Involvement of the Bed Nucleus of the Stria Terminalis in Initial Conditioning and Rapid Reconditioning Following Extinction of Contextual Fear

Amy R. Williams, K. Matthew Lattal

Research output: Contribution to journalArticlepeer-review

1 Scopus citations

Abstract

Although a great deal is known about neurobiological mechanisms of initial conditioning and extinction, relatively little is known about mechanisms involved in the return of behavior following extinction. In this article, we examine the effects of temporarily inactivating the bed nucleus of the stria terminalis (BNST) on initial conditioning and postextinction reconditioning. We investigate effects in unsignaled contextual fear conditioning, in which animals initially receive strong contextual conditioning, followed by three sessions of nonreinforced context exposure (extinction), and then receive a single context-shock reconditioning trial. In 2 experiments with male Long Evans rats, we evaluated the effects of delivery of a muscimol/baclofen cocktail to the BNST prior to initial conditioning or reconditioning. In Experiment 1, we found that a single context-shock pairing results in more freezing following extinction than when it is the initial conditioning trial. This rapid reconditioning effect was impaired by BNST inactivation. In Experiment 2, we found that BNST inactivation also causes a deficit in freezing after strong initial conditioning. These findings suggest that the BNST is involved in both initial conditioning and postextinction reconditioning. We discuss implications of these findings for current thinking about BNST function in learning and memory processes.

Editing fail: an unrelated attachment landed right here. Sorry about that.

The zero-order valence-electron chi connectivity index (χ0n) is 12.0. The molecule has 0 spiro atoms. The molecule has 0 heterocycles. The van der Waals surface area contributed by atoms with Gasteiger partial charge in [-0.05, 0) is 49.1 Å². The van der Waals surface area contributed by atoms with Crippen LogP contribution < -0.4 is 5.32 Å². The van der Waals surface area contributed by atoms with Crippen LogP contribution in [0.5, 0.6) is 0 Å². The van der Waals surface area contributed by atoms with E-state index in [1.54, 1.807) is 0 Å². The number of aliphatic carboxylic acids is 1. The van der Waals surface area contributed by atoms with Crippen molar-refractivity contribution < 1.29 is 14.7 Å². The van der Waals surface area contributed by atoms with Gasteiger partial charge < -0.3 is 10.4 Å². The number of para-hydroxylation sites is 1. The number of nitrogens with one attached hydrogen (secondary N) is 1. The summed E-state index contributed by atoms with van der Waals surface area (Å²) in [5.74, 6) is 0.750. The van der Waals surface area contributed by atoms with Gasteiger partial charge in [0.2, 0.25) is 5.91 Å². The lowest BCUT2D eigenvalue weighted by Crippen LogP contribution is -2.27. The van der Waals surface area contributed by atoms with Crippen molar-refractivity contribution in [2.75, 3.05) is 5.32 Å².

Original languageEnglish (US)
JournalBehavioral Neuroscience
DOIs
StateAccepted/In press - 2020

Keywords

  • BNST
  • Extinction
  • Fear conditioning
  • Learning
  • Memory

ASJC Scopus subject areas

  • Behavioral Neuroscience

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